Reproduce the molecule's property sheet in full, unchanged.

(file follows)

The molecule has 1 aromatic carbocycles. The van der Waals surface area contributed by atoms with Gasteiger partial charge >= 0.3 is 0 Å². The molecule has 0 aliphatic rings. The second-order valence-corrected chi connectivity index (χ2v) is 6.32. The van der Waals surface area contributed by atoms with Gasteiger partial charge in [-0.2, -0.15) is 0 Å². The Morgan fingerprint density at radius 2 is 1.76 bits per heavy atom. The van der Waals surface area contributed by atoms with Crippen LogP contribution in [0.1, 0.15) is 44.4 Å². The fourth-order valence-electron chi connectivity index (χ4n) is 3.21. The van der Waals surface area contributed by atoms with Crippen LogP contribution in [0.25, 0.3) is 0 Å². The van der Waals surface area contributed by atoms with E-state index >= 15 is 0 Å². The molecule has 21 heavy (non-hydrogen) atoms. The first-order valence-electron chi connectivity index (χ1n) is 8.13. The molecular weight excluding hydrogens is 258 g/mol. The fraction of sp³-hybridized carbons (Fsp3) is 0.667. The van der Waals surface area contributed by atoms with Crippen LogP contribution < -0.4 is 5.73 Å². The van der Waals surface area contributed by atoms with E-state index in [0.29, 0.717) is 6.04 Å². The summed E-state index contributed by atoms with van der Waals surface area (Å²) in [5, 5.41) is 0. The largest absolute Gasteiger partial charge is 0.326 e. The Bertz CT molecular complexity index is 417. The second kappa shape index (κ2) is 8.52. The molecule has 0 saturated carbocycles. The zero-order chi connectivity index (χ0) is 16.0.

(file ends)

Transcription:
The molecule has 1 aromatic carbocycles. The van der Waals surface area contributed by atoms with Gasteiger partial charge >= 0.3 is 0 Å². The molecule has 0 aliphatic rings. The second-order valence-corrected chi connectivity index (χ2v) is 6.32. The van der Waals surface area contributed by atoms with Gasteiger partial charge in [-0.2, -0.15) is 0 Å². The Morgan fingerprint density at radius 2 is 1.76 bits per heavy atom. The van der Waals surface area contributed by atoms with Crippen LogP contribution in [0.1, 0.15) is 44.4 Å². The fourth-order valence-electron chi connectivity index (χ4n) is 3.21. The van der Waals surface area contributed by atoms with Crippen LogP contribution in [0.25, 0.3) is 0 Å². The van der Waals surface area contributed by atoms with E-state index >= 15 is 0 Å². The molecule has 21 heavy (non-hydrogen) atoms. The first-order valence-electron chi connectivity index (χ1n) is 8.13. The molecular weight excluding hydrogens is 258 g/mol. The fraction of sp³-hybridized carbons (Fsp3) is 0.667. The van der Waals surface area contributed by atoms with Crippen LogP contribution < -0.4 is 5.73 Å². The van der Waals surface area contributed by atoms with E-state index in [0.29, 0.717) is 6.04 Å². The summed E-state index contributed by atoms with van der Waals surface area (Å²) in [5, 5.41) is 0. The largest absolute Gasteiger partial charge is 0.326 e. The Bertz CT molecular complexity index is 417. The second kappa shape index (κ2) is 8.52. The molecule has 0 saturated carbocycles. The zero-order chi connectivity index (χ0) is 16.0.